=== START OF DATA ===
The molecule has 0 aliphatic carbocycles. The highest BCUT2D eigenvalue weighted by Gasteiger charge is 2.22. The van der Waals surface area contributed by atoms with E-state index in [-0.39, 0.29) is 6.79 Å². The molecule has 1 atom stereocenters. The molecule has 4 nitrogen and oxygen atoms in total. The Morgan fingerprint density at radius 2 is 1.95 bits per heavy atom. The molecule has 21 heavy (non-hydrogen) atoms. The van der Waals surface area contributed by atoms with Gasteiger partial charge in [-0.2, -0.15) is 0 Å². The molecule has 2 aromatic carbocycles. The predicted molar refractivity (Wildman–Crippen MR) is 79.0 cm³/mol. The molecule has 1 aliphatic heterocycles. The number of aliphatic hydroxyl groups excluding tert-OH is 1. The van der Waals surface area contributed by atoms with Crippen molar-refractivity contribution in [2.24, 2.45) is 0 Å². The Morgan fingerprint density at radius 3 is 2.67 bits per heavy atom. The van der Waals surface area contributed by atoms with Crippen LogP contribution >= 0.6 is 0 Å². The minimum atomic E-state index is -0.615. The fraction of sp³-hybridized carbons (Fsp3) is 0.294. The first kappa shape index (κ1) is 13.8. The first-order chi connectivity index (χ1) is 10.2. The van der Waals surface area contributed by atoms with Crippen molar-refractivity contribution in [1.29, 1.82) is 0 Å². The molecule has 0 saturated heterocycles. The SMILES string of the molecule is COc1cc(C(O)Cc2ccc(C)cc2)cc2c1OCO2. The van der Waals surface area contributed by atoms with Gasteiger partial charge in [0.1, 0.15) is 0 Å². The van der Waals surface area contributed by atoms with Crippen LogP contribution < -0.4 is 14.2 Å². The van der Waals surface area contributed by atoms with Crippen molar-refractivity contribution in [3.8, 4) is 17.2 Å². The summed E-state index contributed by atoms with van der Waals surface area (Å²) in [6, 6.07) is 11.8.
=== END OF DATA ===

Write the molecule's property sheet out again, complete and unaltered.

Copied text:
The molecule has 0 aliphatic carbocycles. The highest BCUT2D eigenvalue weighted by Gasteiger charge is 2.22. The van der Waals surface area contributed by atoms with E-state index in [-0.39, 0.29) is 6.79 Å². The molecule has 1 atom stereocenters. The molecule has 4 nitrogen and oxygen atoms in total. The Morgan fingerprint density at radius 2 is 1.95 bits per heavy atom. The molecule has 21 heavy (non-hydrogen) atoms. The van der Waals surface area contributed by atoms with Gasteiger partial charge in [-0.2, -0.15) is 0 Å². The molecule has 2 aromatic carbocycles. The predicted molar refractivity (Wildman–Crippen MR) is 79.0 cm³/mol. The molecule has 1 aliphatic heterocycles. The number of aliphatic hydroxyl groups excluding tert-OH is 1. The van der Waals surface area contributed by atoms with Crippen molar-refractivity contribution in [2.24, 2.45) is 0 Å². The Morgan fingerprint density at radius 3 is 2.67 bits per heavy atom. The van der Waals surface area contributed by atoms with Crippen LogP contribution >= 0.6 is 0 Å². The minimum atomic E-state index is -0.615. The fraction of sp³-hybridized carbons (Fsp3) is 0.294. The first kappa shape index (κ1) is 13.8. The first-order chi connectivity index (χ1) is 10.2. The van der Waals surface area contributed by atoms with Crippen molar-refractivity contribution in [1.29, 1.82) is 0 Å². The molecule has 0 saturated heterocycles. The SMILES string of the molecule is COc1cc(C(O)Cc2ccc(C)cc2)cc2c1OCO2. The van der Waals surface area contributed by atoms with Gasteiger partial charge in [0.1, 0.15) is 0 Å². The van der Waals surface area contributed by atoms with Crippen LogP contribution < -0.4 is 14.2 Å². The van der Waals surface area contributed by atoms with Crippen molar-refractivity contribution in [3.8, 4) is 17.2 Å². The summed E-state index contributed by atoms with van der Waals surface area (Å²) in [6, 6.07) is 11.8.